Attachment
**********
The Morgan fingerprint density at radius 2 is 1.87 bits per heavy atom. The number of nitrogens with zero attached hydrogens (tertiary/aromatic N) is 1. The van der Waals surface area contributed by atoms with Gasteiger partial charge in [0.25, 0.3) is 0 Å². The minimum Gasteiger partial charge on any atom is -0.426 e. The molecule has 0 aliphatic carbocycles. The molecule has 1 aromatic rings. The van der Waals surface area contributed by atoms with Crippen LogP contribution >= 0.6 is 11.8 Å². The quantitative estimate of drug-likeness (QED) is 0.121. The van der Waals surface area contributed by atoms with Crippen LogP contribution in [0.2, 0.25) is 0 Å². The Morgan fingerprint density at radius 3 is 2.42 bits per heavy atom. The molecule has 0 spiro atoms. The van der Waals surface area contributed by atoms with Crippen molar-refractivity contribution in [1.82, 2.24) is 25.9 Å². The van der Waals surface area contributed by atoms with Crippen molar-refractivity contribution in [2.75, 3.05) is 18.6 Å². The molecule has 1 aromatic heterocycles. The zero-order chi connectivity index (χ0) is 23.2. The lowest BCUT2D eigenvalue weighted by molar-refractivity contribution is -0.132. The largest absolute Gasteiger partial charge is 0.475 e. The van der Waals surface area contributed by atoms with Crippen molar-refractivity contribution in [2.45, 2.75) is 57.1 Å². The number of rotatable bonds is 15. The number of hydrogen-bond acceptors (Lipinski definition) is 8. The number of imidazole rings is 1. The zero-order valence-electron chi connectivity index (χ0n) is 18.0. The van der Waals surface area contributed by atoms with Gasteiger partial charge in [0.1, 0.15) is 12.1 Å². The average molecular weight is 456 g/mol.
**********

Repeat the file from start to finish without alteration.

The Morgan fingerprint density at radius 2 is 1.87 bits per heavy atom. The number of nitrogens with zero attached hydrogens (tertiary/aromatic N) is 1. The van der Waals surface area contributed by atoms with Gasteiger partial charge in [0.25, 0.3) is 0 Å². The minimum Gasteiger partial charge on any atom is -0.426 e. The molecule has 0 aliphatic carbocycles. The molecule has 1 aromatic rings. The van der Waals surface area contributed by atoms with Crippen LogP contribution >= 0.6 is 11.8 Å². The quantitative estimate of drug-likeness (QED) is 0.121. The van der Waals surface area contributed by atoms with Crippen LogP contribution in [0.2, 0.25) is 0 Å². The Morgan fingerprint density at radius 3 is 2.42 bits per heavy atom. The molecule has 0 spiro atoms. The van der Waals surface area contributed by atoms with Crippen molar-refractivity contribution in [1.82, 2.24) is 25.9 Å². The van der Waals surface area contributed by atoms with Crippen molar-refractivity contribution in [2.75, 3.05) is 18.6 Å². The molecule has 1 aromatic heterocycles. The zero-order chi connectivity index (χ0) is 23.2. The lowest BCUT2D eigenvalue weighted by molar-refractivity contribution is -0.132. The largest absolute Gasteiger partial charge is 0.475 e. The van der Waals surface area contributed by atoms with Crippen molar-refractivity contribution in [2.45, 2.75) is 57.1 Å². The number of rotatable bonds is 15. The number of hydrogen-bond acceptors (Lipinski definition) is 8. The number of imidazole rings is 1. The zero-order valence-electron chi connectivity index (χ0n) is 18.0. The van der Waals surface area contributed by atoms with Gasteiger partial charge in [0.1, 0.15) is 12.1 Å². The average molecular weight is 456 g/mol.